by Maleena Lawrence
In recent days we have been trying to come to grips as to why Chris Dorner, a decorated military soldier and former LAPD officer, has chosen the path of “necessary evil” to clear his name. To get a better understanding of his actions, I read his manifesto, in which he states that by crossing the blue line, he was retaliated against, persecuted and terminated, thus effectively ending both his military and law enforcement careers.
I interviewed Sgt. Franklin after reading an LA Times article about his battle with police corruption written on May 28, 2009, by Joel Rubin, then again in the intense days of the LAPD announcing its plans to reopen Dorner’s case and Los Angeles authorities offering a $1 million bounty leading to his arrest.
For those unfamiliar with Sgt. Franklin’s case, in 2005, his home was illegally searched by LAPD. The search warrant falsely stated the location was a gang hangout with “numerous citizen complaints of gang activity and blatant narcotic sales/use at the location.”
A LAPD internal investigation cleared the officers of all allegations of misconduct stating there was no evidence that the officers had falsified a search warrant. Sgt. Franklin was then forced to seek a remedy through a civil suit. The jury unanimously found the officers involved liable for falsifying a search affidavit, which is a crime, and their conduct outrageous in doing so. Sgt. Franklin again asked that these officers be disciplined, but LAPD refused and instead promoted them.
Sgt. Franklin then sought aid from the Police Commission, Los Angeles City Council members, FBI, NAACP, ACLU and the mayor of Los Angeles, all of whom refused to acknowledge or respond.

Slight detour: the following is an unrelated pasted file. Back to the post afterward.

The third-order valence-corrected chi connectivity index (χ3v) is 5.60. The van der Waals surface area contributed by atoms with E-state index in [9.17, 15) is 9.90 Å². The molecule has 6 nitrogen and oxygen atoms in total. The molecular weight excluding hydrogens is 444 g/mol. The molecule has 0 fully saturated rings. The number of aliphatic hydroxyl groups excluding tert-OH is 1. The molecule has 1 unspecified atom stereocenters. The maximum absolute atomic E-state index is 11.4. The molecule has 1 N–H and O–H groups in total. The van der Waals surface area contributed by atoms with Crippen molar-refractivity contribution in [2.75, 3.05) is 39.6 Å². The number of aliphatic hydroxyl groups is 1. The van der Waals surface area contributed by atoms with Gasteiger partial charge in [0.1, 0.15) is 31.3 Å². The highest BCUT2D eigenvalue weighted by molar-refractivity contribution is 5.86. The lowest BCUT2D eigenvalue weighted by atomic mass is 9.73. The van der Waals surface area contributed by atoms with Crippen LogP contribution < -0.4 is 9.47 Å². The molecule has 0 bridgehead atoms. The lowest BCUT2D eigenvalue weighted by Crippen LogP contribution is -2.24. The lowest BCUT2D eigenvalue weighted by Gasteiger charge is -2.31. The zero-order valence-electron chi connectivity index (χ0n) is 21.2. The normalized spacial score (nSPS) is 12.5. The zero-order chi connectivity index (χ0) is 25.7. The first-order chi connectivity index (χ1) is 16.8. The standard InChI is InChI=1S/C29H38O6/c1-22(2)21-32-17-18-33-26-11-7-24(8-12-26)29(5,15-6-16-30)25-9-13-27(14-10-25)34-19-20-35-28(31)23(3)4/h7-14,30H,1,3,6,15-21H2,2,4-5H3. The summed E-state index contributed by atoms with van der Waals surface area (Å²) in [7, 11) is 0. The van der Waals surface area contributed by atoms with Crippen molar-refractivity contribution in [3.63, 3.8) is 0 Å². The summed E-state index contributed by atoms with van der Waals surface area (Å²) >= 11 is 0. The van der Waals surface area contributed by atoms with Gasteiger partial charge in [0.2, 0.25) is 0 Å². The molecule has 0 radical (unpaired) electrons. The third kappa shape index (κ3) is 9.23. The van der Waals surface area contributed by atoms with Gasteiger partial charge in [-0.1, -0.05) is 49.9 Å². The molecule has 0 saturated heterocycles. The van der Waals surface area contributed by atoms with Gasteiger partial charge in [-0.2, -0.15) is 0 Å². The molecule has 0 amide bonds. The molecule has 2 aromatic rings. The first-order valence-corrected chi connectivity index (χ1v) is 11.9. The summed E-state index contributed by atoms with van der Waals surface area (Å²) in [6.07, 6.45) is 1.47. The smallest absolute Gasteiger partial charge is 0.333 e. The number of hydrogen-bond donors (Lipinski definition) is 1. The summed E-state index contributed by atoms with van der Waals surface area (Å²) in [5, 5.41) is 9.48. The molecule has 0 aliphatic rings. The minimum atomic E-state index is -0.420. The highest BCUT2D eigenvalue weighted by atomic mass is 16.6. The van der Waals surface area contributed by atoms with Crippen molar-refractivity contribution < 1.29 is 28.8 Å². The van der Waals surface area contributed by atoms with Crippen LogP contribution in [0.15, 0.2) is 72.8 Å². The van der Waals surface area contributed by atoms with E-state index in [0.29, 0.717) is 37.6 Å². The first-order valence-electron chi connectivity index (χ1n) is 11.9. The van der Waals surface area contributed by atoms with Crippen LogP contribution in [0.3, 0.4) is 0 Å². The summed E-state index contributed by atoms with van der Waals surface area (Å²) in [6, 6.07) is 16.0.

If one wants insight into the mindset of Chris Dorner, one simply needs to speak to Sgt. Randy Franklin. Both are military trained male Black police officers who reported injustices and endured the racist wrath of the Los Angeles Police Department. Both have spent large amounts of their personal incomes to fight the injustice of the department.
The difference is, Sgt. Franklin chose a much less tragic route to air his grievances and reclaim his name. He has spent the past eight years trying to get the aforementioned people to listen and correct what they have done but to no avail.
Mentally, this makes you wonder, how many more officers silently suffer under the blue line instead of speaking out?
Unfortunately, it has taken a Dorner manifesto and several targeted deaths to get LAPD to take notice. If you ask Sgt. Franklin what he thinks of the LAPD today, he will tell you, “They lack integrity, honor, dignity, discipline, reverence for the law and respect for the people they swore to serve.” This comes straight from someone who believes that the greatest mistake in his life was joining the LAPD.
Maleena Lawrence, a young L.A.-based journalist who was mentored by the late great Chauncey Bailey and who works currently with James Earl-Rockefeller of VJTV, can be reached at email@example.com and http://www.theconstituent.tv/.